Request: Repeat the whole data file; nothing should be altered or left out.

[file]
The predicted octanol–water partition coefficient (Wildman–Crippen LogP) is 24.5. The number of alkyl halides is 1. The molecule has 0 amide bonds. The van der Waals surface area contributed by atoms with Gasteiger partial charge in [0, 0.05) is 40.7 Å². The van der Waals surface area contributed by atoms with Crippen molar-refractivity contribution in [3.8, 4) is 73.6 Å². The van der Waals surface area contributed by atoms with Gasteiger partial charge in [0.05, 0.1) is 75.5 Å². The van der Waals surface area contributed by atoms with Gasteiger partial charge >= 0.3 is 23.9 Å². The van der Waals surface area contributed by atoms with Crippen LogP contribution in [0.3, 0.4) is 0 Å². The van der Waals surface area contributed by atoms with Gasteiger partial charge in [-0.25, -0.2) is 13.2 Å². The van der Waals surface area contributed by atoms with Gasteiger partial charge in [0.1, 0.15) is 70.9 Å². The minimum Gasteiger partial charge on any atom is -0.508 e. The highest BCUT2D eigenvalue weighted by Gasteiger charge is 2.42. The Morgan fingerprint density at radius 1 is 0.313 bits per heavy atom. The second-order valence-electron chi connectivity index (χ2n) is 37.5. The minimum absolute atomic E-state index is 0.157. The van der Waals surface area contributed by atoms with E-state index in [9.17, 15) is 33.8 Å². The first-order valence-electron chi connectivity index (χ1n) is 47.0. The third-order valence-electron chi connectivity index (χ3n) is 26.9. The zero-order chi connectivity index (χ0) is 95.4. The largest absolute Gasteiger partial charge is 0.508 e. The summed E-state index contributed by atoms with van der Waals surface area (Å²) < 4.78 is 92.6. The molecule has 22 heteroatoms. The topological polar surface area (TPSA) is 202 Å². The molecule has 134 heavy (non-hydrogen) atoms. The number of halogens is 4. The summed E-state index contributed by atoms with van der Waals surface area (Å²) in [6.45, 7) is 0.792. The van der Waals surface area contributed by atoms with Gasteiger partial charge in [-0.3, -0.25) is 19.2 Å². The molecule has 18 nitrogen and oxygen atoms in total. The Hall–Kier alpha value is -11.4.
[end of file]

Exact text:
The predicted octanol–water partition coefficient (Wildman–Crippen LogP) is 24.5. The number of alkyl halides is 1. The molecule has 0 amide bonds. The van der Waals surface area contributed by atoms with Gasteiger partial charge in [0, 0.05) is 40.7 Å². The van der Waals surface area contributed by atoms with Crippen molar-refractivity contribution in [3.8, 4) is 73.6 Å². The van der Waals surface area contributed by atoms with Gasteiger partial charge in [0.05, 0.1) is 75.5 Å². The van der Waals surface area contributed by atoms with Gasteiger partial charge >= 0.3 is 23.9 Å². The van der Waals surface area contributed by atoms with Crippen LogP contribution in [0.3, 0.4) is 0 Å². The van der Waals surface area contributed by atoms with Gasteiger partial charge in [-0.25, -0.2) is 13.2 Å². The van der Waals surface area contributed by atoms with Gasteiger partial charge in [0.1, 0.15) is 70.9 Å². The minimum Gasteiger partial charge on any atom is -0.508 e. The highest BCUT2D eigenvalue weighted by Gasteiger charge is 2.42. The Morgan fingerprint density at radius 1 is 0.313 bits per heavy atom. The second-order valence-electron chi connectivity index (χ2n) is 37.5. The minimum absolute atomic E-state index is 0.157. The van der Waals surface area contributed by atoms with E-state index in [9.17, 15) is 33.8 Å². The first-order valence-electron chi connectivity index (χ1n) is 47.0. The third-order valence-electron chi connectivity index (χ3n) is 26.9. The zero-order chi connectivity index (χ0) is 95.4. The largest absolute Gasteiger partial charge is 0.508 e. The summed E-state index contributed by atoms with van der Waals surface area (Å²) < 4.78 is 92.6. The molecule has 22 heteroatoms. The topological polar surface area (TPSA) is 202 Å². The molecule has 134 heavy (non-hydrogen) atoms. The number of halogens is 4. The summed E-state index contributed by atoms with van der Waals surface area (Å²) in [6.45, 7) is 0.792. The van der Waals surface area contributed by atoms with Gasteiger partial charge in [-0.3, -0.25) is 19.2 Å². The molecule has 18 nitrogen and oxygen atoms in total. The Hall–Kier alpha value is -11.4.